OnBecoming is a memoir on rising through grief to be the self
I always thought I would never be
foreshadowing preface as creative nonfiction
It was one year after my father died. I was walking my aged miniature beagle on the most perfect of summer days: bright sun, cool breeze, with one small cloud looking over things. Then – Bam! – there he was. The younger man with full beard. The torch bearer with charming eyes and half-cocked smile walked past, our eyes locked for a whiff of a second. A moment later, a return glance – Bam! Lighting up the life in me that had been laid to rest with Dad. I found myself wondering who he was, where he was, if I would see him again. It was exactly what this grieving daughter, this wife of an exhausted marriage, this nearly empty-nester wanted. It was the last thing she needed. Her wounds so deep, she was unsteady, unrooted, unlookingforwardtoeverything.
The second point of contact came. One afternoon at the public library I turned a corner and fate landed him right in front of me – Bam! We said hello, exchanged some playful words. This scene would repeat often. Within weeks he would be at my doorstep asking to borrow a needle and thread to patch a hole in his jeans. It was an hour of conversation, an hour of assessment. Looking back, I could say – I do say – I knew all along what he was up to. I say this so I can live with myself, but I don’t know if it is true.
The self-help books and websites call him “gaslighter.” Today is Tuesday, so I call him “asshole” for wearing my microexpressions to embody me, to learn my wounds and weaknesses, then slice right through me. Today is Wednesday, so I call him “fucker” for shining his dusk through the cracks of my very own #MeToo. Today is Thursday, so I now call him “my suicide note,” which is shorthand for Friday’s “I willingly welcomed his dirty, burning, diesel-fueled torch into my home,” or Saturday’s “I have lost all hope in life and death as it was and forever will be.” This is how I fill my week now.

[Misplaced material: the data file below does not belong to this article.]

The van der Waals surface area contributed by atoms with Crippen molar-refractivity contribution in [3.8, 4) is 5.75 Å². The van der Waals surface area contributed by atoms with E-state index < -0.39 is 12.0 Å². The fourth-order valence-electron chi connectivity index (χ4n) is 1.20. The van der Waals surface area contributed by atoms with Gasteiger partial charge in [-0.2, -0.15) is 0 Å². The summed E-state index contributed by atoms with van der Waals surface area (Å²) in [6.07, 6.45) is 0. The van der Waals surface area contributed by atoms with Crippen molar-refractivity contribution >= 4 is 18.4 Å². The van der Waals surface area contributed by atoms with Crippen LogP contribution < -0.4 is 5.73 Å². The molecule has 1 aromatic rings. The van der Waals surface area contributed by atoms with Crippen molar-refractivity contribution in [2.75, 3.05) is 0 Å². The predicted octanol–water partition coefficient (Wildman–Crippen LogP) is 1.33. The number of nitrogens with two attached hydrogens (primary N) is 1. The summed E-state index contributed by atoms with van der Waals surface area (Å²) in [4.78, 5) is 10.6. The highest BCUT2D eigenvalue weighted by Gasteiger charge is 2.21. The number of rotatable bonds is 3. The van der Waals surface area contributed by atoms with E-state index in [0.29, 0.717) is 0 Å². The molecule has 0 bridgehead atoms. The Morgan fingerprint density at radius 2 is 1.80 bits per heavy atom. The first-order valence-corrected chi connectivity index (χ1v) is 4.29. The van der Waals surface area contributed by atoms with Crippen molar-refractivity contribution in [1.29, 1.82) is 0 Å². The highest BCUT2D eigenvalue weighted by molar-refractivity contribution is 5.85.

Sundays are different, as they are meant to be. Typically, I recall his carefully curated notes shared through Spotify, his symphonic forms of orchestrated courtship swoon. I dive back into my “Tunnel I am Going Through” playlist. This summer’s blue sky is cloudless, and I walk my German Shepherd as Leonard Cohn, The Villagers, and Keaton Henson play. Their lyrics of mixed meanings remind me of this mind of mine, this orphaned self’s half-baked cult-mind that begs all the hims to make it up for me.
Now it is Sunday night. I am here, I am alive, living back where I should be. I say grace: “You did not set your version of me free!”
“This is great progress,” my therapist reminds me. Want to know the best part? Tomorrow is Monday. I have nothing on my schedule. Nothing but poetry, my new everything.
first published with The Poetry Question, February 19, 2020